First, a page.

East and West Facing
Placing panels east and west will give a similar result to east facing and will produce approximately 12% less than north facing. The east/west split can often result in a more consistent output of electricity throughout the day compared to other orientations. East/west orientation is ideal for people that work during the day as there is high production in the morning and afternoon when people are likely at home.
South facing is the worst direction that panels can face. Depending on your location, south facing systems can produce up to 28% less electricity than north facing panels. Installing solar on the south facing roof can be done. It is just important to be aware that production will be dramatically lower, especially in the winter months.
It’s important to be realistic about how much solar could save you. There was a time during the solar boom when feed-in tariffs were so high that some customers are lucky enough to receive credits instead of debits from their electrical retailer. Unfortunately, those days are gone but it doesn’t mean you still can’t significantly reduce your bill. You just probably won’t eliminate it completely. For the majority of people solar is a great option and will save you a lot of money. For the lucky ones that already have lows bills though, it might be a different story.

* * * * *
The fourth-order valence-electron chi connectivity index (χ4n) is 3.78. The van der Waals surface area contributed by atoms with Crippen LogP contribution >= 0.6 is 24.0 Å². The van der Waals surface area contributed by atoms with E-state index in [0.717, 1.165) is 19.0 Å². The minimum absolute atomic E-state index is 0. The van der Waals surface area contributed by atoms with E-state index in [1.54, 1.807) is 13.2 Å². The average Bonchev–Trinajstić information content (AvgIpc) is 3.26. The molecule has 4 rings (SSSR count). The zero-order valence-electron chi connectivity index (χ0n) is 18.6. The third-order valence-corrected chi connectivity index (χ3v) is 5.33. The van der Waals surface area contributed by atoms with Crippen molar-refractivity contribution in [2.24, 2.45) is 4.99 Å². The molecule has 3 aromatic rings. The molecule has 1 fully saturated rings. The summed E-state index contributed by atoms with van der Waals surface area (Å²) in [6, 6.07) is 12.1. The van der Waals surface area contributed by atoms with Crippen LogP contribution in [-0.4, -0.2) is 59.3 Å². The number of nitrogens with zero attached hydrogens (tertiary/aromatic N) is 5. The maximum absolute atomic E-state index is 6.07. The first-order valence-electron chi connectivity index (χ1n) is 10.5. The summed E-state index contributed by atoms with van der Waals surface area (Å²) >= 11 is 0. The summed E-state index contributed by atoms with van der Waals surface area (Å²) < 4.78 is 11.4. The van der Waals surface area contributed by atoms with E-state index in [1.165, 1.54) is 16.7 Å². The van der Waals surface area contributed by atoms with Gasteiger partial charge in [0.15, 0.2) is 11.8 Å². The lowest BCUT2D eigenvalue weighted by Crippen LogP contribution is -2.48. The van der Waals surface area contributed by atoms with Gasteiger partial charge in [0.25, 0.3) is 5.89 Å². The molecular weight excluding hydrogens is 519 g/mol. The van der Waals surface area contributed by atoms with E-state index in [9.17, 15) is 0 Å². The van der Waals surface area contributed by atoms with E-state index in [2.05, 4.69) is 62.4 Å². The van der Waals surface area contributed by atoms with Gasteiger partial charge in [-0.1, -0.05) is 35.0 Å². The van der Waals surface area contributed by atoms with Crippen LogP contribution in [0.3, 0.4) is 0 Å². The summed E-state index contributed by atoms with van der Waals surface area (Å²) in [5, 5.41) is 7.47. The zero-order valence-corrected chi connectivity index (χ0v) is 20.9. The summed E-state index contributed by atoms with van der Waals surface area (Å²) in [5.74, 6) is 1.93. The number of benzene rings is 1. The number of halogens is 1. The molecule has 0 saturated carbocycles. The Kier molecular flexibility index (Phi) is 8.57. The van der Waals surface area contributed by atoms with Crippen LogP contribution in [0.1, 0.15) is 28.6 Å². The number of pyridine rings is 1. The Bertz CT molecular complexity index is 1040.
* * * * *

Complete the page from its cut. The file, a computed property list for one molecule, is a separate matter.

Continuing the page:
What if I have small bills?
Let’s say your electricity bill is $300 a quarter. Approximately $90 of that is in service charges alone. That means your actual electricity bills is only $210 a quarter and you’re using approximately 9kWh of power each day.[i] If the majority of that consumption is at night and you can’t change your habits, then solar probably isn’t the way to go. However, if most of your consumption is during the day, let’s look at the return on investment.
Say you purchase a 3kW system for $3,500. That system will save you approximately $1.95 a day. This is on the assumption that you will consume 6kWs of the 12kWs of power your system produces and save yourself $1.50. You will then receive the solar FiT for the energy you didn’t consume and receive a credit of $0.45 per day. Giving you a total of $1.95 per day and approximately $175 a quarter. Now, saving $175 a year is still awesome but it’s a five-year return on investment and we usually like to see it sooner. These results don’t mean it’s a waste getting solar, it’s just important to look at what your true consumption is.
What if I have large bills?